The animal study was reviewed and approved by McGill University Animal Care and Use Committee.
AM carried out most bioinformatic and RNAscope work. BL, DH, and NC-D supported tissue processing and RNAscope work. MC supported bioinformatics work, while GB supervised MC. AM prepared figures and drafted the manuscript. JS conceived and designed the project, supervised the work, and prepared and approved the final manuscript. KP provided human single cell data. All authors contributed to the article and approved the submitted version.
This work was supported by a Natural Sciences and Engineering Research Council of Canada Grant (NSERC, DGECR-2021-00164) and a Canadian Foundations for Innovations grant (CFI, 40317). BL was supported by an Undergraduate Student Research Award (USRA) from NSERC. DH was supported by a McGill Regenerative Medicine Scholarship, Esther Cushing Fellowship, and Davis Fellowship. NC-D was supported by a Canada Graduate Scholarship from the Canadian Institute of Health Research (CIHR).
Conflict of Interest
The authors declare that the research was conducted in the absence of any commercial or financial relationships that could be construed as a potential conflict of interest.
We would like to thank the staff at the Centre for Neurological Disease Models at the Neuro, as well as support from Manon Blain and Jack Antel. We would like to thank Drs. Alex Prat and Stephanie Zandee for providing human autopsy brain tissue. Finally, we would like to thank Sherilyn Recinto for support with GO-term analysis.
The Supplementary Material for this article can be found online at: https://www.frontiersin.org/articles/10.3389/fncel.2021.703951/full#supplementary-material.
SUPPLEMENTARY FIGURE 1 | GO-analysis networks displaying gene-GO-term connections for each ependymal cell cluster. Top 30 GO-terms (tan nodes) for each ependymal cluster are displayed, demonstrating the genes (gray nodes) that are associated with GO-terms. All included genes are part of the top 200 upregulated genes for that ependymal cluster. Ependymal clusters are displayed for neonatal mouse brain (A), adult mouse brain (B), adult human brain (C), and mouse spinal cord (D).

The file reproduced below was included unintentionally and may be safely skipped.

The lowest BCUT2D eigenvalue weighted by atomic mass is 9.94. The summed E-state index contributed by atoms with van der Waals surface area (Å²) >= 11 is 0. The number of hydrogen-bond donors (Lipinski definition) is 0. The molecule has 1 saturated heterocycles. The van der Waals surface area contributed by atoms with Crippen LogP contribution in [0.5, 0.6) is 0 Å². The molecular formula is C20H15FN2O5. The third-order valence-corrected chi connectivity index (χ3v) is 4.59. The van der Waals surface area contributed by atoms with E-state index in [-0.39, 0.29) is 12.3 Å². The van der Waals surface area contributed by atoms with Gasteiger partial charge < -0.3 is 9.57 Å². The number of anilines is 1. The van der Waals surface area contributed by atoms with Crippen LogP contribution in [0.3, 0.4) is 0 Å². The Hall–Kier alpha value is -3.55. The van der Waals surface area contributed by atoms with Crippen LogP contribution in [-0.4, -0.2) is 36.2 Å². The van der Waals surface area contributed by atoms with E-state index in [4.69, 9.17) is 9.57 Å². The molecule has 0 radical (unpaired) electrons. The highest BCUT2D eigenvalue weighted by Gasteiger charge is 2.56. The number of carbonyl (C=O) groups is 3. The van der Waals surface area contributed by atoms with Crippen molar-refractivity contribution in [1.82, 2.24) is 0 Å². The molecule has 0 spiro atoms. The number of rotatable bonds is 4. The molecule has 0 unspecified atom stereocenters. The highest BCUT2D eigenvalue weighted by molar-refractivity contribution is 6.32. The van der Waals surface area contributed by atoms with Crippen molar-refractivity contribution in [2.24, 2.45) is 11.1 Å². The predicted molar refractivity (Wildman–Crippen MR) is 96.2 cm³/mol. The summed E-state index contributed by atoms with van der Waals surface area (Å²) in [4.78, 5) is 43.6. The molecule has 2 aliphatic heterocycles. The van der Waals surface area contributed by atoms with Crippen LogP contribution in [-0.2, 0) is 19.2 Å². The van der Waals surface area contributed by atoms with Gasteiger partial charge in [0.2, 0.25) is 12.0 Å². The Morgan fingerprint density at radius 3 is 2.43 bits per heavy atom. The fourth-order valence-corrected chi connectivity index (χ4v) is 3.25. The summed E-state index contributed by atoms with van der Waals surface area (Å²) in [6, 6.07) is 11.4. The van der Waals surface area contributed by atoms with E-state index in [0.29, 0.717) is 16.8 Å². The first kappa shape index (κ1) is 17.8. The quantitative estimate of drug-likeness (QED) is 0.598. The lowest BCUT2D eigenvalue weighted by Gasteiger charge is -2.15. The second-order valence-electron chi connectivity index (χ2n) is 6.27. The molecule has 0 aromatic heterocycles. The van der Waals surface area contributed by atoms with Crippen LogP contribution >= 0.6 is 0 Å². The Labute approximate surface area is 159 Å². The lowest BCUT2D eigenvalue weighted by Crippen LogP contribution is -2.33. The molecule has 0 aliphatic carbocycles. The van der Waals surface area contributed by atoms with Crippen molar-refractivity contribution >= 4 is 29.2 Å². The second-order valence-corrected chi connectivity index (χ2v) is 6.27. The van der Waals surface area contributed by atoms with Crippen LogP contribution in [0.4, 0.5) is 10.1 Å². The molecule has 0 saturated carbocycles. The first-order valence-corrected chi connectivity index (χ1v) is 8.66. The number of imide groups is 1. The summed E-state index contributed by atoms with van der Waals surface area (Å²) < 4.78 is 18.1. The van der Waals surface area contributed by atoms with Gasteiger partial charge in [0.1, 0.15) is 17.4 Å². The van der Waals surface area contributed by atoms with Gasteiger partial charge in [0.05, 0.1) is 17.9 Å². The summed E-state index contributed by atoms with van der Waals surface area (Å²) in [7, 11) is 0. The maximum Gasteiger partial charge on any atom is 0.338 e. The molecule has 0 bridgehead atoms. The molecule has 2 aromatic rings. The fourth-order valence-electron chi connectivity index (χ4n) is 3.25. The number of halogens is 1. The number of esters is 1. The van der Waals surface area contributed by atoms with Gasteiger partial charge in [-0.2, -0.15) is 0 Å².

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Keywords: ependymal cell, ependyma, human, mouse, neonatal, adult, brain homeostasis, single-cell RNA-seq (scRNA-seq)
Citation: MacDonald A, Lu B, Caron M, Caporicci-Dinucci N, Hatrock D, Petrecca K, Bourque G and Stratton JA (2021) Single Cell Transcriptomics of Ependymal Cells Across Age, Region and Species Reveals Cilia-Related and Metal Ion Regulatory Roles as Major Conserved Ependymal Cell Functions. Front. Cell. Neurosci. 15:703951. doi: 10.3389/fncel.2021.703951
Received: 01 May 2021; Accepted: 22 June 2021;
Published: 15 July 2021.
Edited by:Deborah Kurrasch, University of Calgary, Canada
Reviewed by:Jiami Guo, University of Calgary, Canada
Esther López-Bayghen, Instituto Politécnico Nacional de México (CINVESTAV), Mexico
Copyright © 2021 MacDonald, Lu, Caron, Caporicci-Dinucci, Hatrock, Petrecca, Bourque and Stratton. This is an open-access article distributed under the terms of the Creative Commons Attribution License (CC BY). The use, distribution or reproduction in other forums is permitted, provided the original author(s) and the copyright owner(s) are credited and that the original publication in this journal is cited, in accordance with accepted academic practice. No use, distribution or reproduction is permitted which does not comply with these terms.
*Correspondence: Jo Anne Stratton, firstname.lastname@example.org